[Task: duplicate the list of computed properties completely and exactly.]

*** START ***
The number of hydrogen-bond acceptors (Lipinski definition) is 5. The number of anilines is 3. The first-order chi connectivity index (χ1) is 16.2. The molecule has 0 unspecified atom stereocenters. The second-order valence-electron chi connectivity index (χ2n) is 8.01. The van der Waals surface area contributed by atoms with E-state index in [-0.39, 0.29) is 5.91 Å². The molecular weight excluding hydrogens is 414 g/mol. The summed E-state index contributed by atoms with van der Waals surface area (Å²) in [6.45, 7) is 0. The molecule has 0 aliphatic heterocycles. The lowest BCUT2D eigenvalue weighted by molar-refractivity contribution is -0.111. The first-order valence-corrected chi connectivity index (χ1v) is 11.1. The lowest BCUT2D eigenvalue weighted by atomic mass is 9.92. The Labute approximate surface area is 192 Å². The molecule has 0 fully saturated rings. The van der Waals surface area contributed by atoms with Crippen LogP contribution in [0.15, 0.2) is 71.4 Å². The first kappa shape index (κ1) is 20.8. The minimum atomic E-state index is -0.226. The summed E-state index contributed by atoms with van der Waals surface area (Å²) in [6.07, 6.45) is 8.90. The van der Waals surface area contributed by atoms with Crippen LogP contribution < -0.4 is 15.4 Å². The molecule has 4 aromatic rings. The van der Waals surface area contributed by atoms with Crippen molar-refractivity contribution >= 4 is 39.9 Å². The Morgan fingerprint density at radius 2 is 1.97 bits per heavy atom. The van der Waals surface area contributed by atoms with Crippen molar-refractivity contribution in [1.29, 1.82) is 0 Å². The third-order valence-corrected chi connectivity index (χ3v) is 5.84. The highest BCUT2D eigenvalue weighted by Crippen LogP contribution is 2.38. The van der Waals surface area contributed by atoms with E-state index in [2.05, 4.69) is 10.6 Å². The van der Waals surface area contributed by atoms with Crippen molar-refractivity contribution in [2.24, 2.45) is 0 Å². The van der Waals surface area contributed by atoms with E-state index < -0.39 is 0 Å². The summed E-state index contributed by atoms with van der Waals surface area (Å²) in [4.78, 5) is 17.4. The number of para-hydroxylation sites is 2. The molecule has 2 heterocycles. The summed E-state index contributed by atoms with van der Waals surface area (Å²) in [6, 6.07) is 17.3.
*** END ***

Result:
The number of hydrogen-bond acceptors (Lipinski definition) is 5. The number of anilines is 3. The first-order chi connectivity index (χ1) is 16.2. The molecule has 0 unspecified atom stereocenters. The second-order valence-electron chi connectivity index (χ2n) is 8.01. The van der Waals surface area contributed by atoms with E-state index in [-0.39, 0.29) is 5.91 Å². The molecular weight excluding hydrogens is 414 g/mol. The summed E-state index contributed by atoms with van der Waals surface area (Å²) in [6.45, 7) is 0. The molecule has 0 aliphatic heterocycles. The lowest BCUT2D eigenvalue weighted by molar-refractivity contribution is -0.111. The first-order valence-corrected chi connectivity index (χ1v) is 11.1. The lowest BCUT2D eigenvalue weighted by atomic mass is 9.92. The Labute approximate surface area is 192 Å². The molecule has 0 fully saturated rings. The van der Waals surface area contributed by atoms with Crippen LogP contribution in [0.15, 0.2) is 71.4 Å². The first kappa shape index (κ1) is 20.8. The minimum atomic E-state index is -0.226. The summed E-state index contributed by atoms with van der Waals surface area (Å²) in [6.07, 6.45) is 8.90. The van der Waals surface area contributed by atoms with Crippen LogP contribution < -0.4 is 15.4 Å². The molecule has 4 aromatic rings. The van der Waals surface area contributed by atoms with Crippen molar-refractivity contribution >= 4 is 39.9 Å². The Morgan fingerprint density at radius 2 is 1.97 bits per heavy atom. The van der Waals surface area contributed by atoms with Crippen molar-refractivity contribution in [1.29, 1.82) is 0 Å². The third-order valence-corrected chi connectivity index (χ3v) is 5.84. The highest BCUT2D eigenvalue weighted by Crippen LogP contribution is 2.38. The van der Waals surface area contributed by atoms with E-state index in [2.05, 4.69) is 10.6 Å². The van der Waals surface area contributed by atoms with Crippen molar-refractivity contribution in [2.24, 2.45) is 0 Å². The van der Waals surface area contributed by atoms with E-state index < -0.39 is 0 Å². The summed E-state index contributed by atoms with van der Waals surface area (Å²) in [4.78, 5) is 17.4. The number of para-hydroxylation sites is 2. The molecule has 2 heterocycles. The summed E-state index contributed by atoms with van der Waals surface area (Å²) in [6, 6.07) is 17.3.